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As we wind up 2022 and head into 2023, all eyes are on salary and pay range requirements in job postings. Where these laws apply, what they require, and when they go into effect has been top-of-mind for US employers in 2022.

Here’s what employers need to know now as they navigate the patchwork of

Effective January 1, 2023, California employers must continue to provide notification to employees of COVID-19 exposure in the workplace through 2023, but will be able to satisfy the notification obligation by displaying a notice in the workplace. On September 29, Governor Gavin Newsom signed AB 2693 into law, revising and extending the existing obligation for

It is official.  California has joined Colorado, Washington and New York City in requiring job posting to include pay ranges. Today (September 27, 2022), Governor Newsom signed SB 1162 into law, requiring California employers with 15 or more employees to include the salary or hourly wage range of positions in job listings. SB 1162 also

Join us for an in-person event with special guest, EEOC Commissioner Keith Sonderling

Commissioner Sonderling is recognized for his thought leadership on inclusive AI. He is at the forefront of advocating for rational AI enforcement that meets the mandate of equality without disrupting innovation. He has noted the value of learning the perspectives of innovators

California employers will need to review and confirm their employees’ exempt status and non-exempt hourly wage rates before the start of the new year because of an unusual change in the statewide minimum wage applicable to all California employees.

On July 27, 2022, the California Director of the Finance Department sent a letter to Governor

Special thanks to guest contributor, Melissa Allchin

COVID-19 has been a mainstay for over two years now. Notwithstanding the pandemic’s devastating impacts, employers (and employees) have tired of thinking about COVID-19, and are ready to allocate their energy and resources to other pressing matters, such as the economic crisis or transformative geopolitical events.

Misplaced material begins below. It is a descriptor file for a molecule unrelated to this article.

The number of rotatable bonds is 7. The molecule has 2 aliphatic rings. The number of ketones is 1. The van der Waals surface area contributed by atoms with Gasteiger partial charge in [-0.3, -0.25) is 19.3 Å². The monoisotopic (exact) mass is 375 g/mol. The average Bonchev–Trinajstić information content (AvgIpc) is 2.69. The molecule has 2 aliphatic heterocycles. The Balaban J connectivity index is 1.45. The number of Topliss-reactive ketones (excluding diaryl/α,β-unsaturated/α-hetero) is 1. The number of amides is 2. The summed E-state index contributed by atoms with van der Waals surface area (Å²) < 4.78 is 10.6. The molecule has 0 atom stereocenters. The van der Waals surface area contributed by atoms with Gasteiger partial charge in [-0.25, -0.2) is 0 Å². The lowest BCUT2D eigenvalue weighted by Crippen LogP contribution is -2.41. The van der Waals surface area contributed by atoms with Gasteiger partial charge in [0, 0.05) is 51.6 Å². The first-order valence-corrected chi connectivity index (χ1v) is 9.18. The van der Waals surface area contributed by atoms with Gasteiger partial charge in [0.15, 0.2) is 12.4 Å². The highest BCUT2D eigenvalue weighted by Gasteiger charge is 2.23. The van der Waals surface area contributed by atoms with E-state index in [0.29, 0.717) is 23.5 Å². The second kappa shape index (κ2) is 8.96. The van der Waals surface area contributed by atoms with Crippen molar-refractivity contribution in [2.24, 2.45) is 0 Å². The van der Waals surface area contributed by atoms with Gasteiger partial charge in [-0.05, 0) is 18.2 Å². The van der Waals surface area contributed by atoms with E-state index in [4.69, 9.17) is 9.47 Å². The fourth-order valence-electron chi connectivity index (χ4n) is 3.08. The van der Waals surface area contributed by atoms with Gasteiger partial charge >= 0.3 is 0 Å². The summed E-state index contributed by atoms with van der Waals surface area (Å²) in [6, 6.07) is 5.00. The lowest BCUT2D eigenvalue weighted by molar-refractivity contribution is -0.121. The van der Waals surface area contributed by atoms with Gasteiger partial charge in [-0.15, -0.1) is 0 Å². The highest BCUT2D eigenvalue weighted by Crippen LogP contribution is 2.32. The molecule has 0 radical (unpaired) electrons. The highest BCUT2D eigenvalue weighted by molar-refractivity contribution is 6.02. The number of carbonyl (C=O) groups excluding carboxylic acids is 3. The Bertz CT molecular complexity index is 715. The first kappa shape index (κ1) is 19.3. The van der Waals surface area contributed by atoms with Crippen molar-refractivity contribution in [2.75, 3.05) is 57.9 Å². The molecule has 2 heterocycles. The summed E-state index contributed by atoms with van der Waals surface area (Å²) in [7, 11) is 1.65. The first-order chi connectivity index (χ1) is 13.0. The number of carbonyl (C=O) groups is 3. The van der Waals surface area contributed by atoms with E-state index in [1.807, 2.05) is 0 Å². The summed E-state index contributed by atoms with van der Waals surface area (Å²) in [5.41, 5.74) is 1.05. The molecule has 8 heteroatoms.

Though

Special thanks to presenter Melissa Allchin.

The possibility of putting COVID-19 in our collective rearview mirrors grows every day. But before we declare the pandemic over, our Labor & Employment and Immigration lawyers discuss the key items employers should keep in mind as we head towards the pandemic’s exit, including:

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The U.S. Supreme Court just handed employers a huge win in the continuing war over California’s Private Attorneys General Act (PAGA), a bounty-hunter statute that deputizes employees to sue on behalf of the state. In yesterday’s Viking River Cruises, Inc. v. Moriana, decision, the Supreme Court held that employers may compel employees to arbitrate

We are pleased to share a recent Life Annuity Specialist article, “Why Insurers May Worry About New York’s Salary Transparency Law,” with quotes from Robin Samuel. This article discusses the likely impact of New York City’s new salary transparency law on insurers, other employers and job postings in New York City.

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The Supreme Court of California has just resolved a long-standing debate over whether employees may recover additional statutory penalties if employers do not include unpaid premium payments for meal period and rest break violations (commonly referred to as “break penalties”) on employee paystubs, or include such premium payments with an employee’s final wages due immediately